To grow golf, stop focusing just on golf
ST FRANCIS LINKS (12 December 2014) - A Park Run. A skateboard competition. A four-day hike. And maybe a bit of golf, if you want. That's Jeff Clause's vision for golf clubs and estates in South Africa.
Clause, a PGA of South Africa Master Professional who is now in his 30th year as a PGA member, is the CEO of St Francis Links and somebody who thinks differently about the game. And it's his creativity that has made St Francis Links one of the top performers in a local golf industry that faces several challenges.
Clause's secret is that he refuses to see a golf club or estate as just a venue for golf.
"I'm here to run a business to attract people to St Francis Links, not just for a short stay but hopefully a long stay and to live here," says Clause.
Attracting people to a golf facility or estate can come in many fashions, and Clause has implemented the following.
"We do the Park Run, and that's been very popular. We've had as many as 200 people for that on a Saturday.
"We've had the Sector 9 skateboard race here for a few years now. Our fifth hole is a pretty elevated tee on the top of the dune, and the path that comes down alongside that enables you to get up to a pretty good speed on a skateboard.
"We also take part in a thing called the Chokka Trail, which is a great walk over four days that finishes on the estate."
For Clause, it's all about using the golf estate as a means to enhance the lifestyles of the members and prospective new members.
"All golf clubs want to capture the golfer, but must also realise that the golfer has other attentions and interests."
The aim is to increase the visibility of what the golf course has and can offer, but also to participate in the community and the community initiatives around the golf course.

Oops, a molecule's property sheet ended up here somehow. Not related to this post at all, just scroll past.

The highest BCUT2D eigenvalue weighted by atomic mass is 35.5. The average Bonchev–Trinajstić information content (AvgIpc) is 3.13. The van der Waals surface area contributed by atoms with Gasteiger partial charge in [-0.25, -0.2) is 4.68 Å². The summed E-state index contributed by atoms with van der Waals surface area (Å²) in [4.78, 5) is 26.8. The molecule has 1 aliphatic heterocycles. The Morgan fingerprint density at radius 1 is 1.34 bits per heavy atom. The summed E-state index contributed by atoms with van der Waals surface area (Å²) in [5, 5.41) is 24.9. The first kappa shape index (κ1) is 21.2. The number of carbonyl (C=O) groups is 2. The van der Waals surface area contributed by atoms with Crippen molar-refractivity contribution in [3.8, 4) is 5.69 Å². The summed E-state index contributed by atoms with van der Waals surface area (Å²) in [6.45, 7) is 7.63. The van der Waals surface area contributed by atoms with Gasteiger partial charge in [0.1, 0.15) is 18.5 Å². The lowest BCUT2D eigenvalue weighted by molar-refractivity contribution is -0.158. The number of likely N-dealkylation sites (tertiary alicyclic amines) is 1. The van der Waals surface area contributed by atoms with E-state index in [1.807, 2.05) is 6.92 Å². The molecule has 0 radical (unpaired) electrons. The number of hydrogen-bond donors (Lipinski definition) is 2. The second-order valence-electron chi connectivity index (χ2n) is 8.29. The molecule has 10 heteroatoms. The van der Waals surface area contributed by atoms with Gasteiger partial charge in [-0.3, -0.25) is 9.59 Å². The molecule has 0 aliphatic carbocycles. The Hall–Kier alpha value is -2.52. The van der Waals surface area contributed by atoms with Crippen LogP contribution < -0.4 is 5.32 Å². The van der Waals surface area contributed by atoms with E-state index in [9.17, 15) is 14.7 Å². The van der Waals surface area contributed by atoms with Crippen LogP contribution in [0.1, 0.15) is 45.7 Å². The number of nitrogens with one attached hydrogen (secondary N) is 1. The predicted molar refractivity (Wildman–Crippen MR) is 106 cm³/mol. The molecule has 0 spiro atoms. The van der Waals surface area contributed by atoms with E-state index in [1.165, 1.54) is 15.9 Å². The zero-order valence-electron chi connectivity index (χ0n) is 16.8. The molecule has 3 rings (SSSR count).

According to Clause, challenges in the economy and the leisure time people have available to them means the golf industry needs to change its thinking and approach.
"People's time is limited. The days of getting to the course at 8am, playing a round of golf, having a few drinks and then coming home at 5pm tired is long gone. We must try and initiate faster golf, so I've designed a par-three course within our course. You play it in two thirds of the time but are exposed to the entire golf course. I'd also like to get rid of the stimpmeter (a device used to measure the speed of the greens) in the game. Golf course superintendents always want fast greens, but rolling putts six feet by and then three feet past again, well, the average golfer doesn't enjoy that.
"And when we have a high handicap golf group coming in or if we're expecting some big wind, then we set the course up easier. It's about going back to the basics and planning ahead a bit."
And Clause believes the game is taken far too seriously for its own good.
"We'd bring more people into the game if we could remind them to be kids. You know, adults struggle with golf because they base it on life and business. They spent their lives trying to achieve success and want the same out of golf. But if we could get people to take away from golf that one great putt or one good bunker shot and quit worrying about the total score, I think they'll enjoy it more."
Clause is also more than happy to correct the expectations of the traditionalists in the industry in his quest to grow the game.
"One day a member called me and said, ‘There are kids playing soccer next to the seventh green', and my reply was, ‘Isn't that great'. I like the birders to come here as well. I mean, why not expose the most beautiful natural settings in our country, namely our golf courses. Let's get people just walking around our golf courses and enjoying them for what they are. All we do is make rules to prohibit it. Let's stop worrying so much about the hardcore side of golf. Yes we want to produce great champions. But at the same time we want people to come out here and not care what their score is."